Get access to everything we publish when you sign up for Outside+.
1. Turn Down The Heat
If just the thought of leaving the warmth of your cozy home in winter gives you the shivers, think again. In one study, participants who were dunked in cold water three times a week for six weeks showed signs of improving immunity. Scientists reporting their findings in the European Journal of Applied Physiology and Occupational Physiology theorize that shivering increases metabolic rate enough to activate the immune system slightly.
TRY: Reprogram your thermostat and spend the savings on a cozy new blanket for when you really need to warm up. Or brave a cold water bath once a week.
2. Say Yes to Carbs
We’re not talking bingeing on comfort foods like creamy mac ’n’ cheese and cookie dough ice cream. But tucking into a bowl of oatmeal or stirring up a pot of split pea soup not only feels good this time of year, it’s also good for your immune system. These fiber-rich foods have something called “microbiota-accessible carbohydrates,” which, as an August 2014 report in Cell Metabolism reveals, are largely missing from Western diets, triggering immune dysregulation and disease.
TRY: Aim for the daily recommendation of 21 to 38 grams of fiber (depending on your age and gender). One cup of lentils has a whopping 16 grams, while cooked black beans are a close second, with 15 grams per cup.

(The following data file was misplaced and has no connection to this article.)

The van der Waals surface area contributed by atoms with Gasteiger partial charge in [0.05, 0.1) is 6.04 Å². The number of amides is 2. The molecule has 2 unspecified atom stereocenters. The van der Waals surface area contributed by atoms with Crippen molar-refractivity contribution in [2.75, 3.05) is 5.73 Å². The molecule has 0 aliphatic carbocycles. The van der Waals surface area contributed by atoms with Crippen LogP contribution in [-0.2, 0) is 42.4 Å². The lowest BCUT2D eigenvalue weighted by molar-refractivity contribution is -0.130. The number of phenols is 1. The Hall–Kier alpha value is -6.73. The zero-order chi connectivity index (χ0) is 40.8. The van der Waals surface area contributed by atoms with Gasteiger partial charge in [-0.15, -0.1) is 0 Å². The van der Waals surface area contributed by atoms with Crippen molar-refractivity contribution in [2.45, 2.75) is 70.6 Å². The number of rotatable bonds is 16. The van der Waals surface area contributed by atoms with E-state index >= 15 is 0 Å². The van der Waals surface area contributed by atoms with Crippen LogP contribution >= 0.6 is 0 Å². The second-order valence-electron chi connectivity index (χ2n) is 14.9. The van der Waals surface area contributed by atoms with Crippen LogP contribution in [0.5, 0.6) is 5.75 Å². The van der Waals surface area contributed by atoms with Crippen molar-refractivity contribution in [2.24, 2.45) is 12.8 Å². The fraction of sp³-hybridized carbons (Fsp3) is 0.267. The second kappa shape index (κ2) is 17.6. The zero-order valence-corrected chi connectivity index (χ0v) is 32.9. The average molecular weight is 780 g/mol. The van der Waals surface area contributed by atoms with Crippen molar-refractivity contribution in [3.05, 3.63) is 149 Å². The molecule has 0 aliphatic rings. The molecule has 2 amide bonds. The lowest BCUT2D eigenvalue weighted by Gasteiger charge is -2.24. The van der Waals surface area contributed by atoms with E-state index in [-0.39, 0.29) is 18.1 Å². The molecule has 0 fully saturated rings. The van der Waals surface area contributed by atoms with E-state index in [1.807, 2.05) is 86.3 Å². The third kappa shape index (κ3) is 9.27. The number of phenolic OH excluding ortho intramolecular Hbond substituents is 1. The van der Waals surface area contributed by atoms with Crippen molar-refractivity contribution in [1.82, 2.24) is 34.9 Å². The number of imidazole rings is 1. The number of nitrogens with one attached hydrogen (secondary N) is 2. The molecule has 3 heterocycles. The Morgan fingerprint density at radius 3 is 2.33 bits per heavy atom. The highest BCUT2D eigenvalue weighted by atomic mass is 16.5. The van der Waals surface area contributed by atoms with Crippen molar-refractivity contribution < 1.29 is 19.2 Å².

3. Eat & Exercise Lightly
See one neighbor sprinting his way through a 10K while another binges on Seinfeld reruns on the couch? They’re both compromising their immune systems. But by going for an easy jog or a brisk hike, you can reduce your incidence of infection, according to a review of studies published in the Journal of Applied Physiology. Workouts lasting longer than 90 minutes and requiring 55 to 75% of your maximum effort tend to suppress immunity, researchers found.
TRY: Sign up for your local long-distance run, but take it at a leisurely pace. And eat a small snack before, during or immediately after prolonged exercise, as the study subjects with reduced immune systems had no food before their hard workouts.
4. Add the Color Red to Your Diet
Summer may be the season for heirloom tomatoes, but winter’s when their antioxidant compound, lycopene, can really help keep you healthy. As the American Cancer Society reports, people who have diets rich in tomatoes have been scientifically shown to have a lower risk of certain types of cancers, and lycopene may also reduce inflammation and LDL (“bad”) cholesterol while boosting the body’s defenses.
TRY: Try to consume 10,000 mcg of lycopene per day, the amount recommended by Dr. Edward Giovannucci, professor of nutrition and epidemiology at Harvard School of Public Health. That’s less than a half-cup of tomato purée or one piece of watermelon, or a grapefruit plus a half-cup of marinara sauce.
5. Have a laugh
Remember the movie Patch Adams? The doc had it right: humor can actually heal.
As the American Cancer Society explains, laughter increases your breathing rate and oxygen use while sparking beneficial short-term changes in hormone levels and certain neurotransmitters. The result? A stimulated immune system to battle sickness.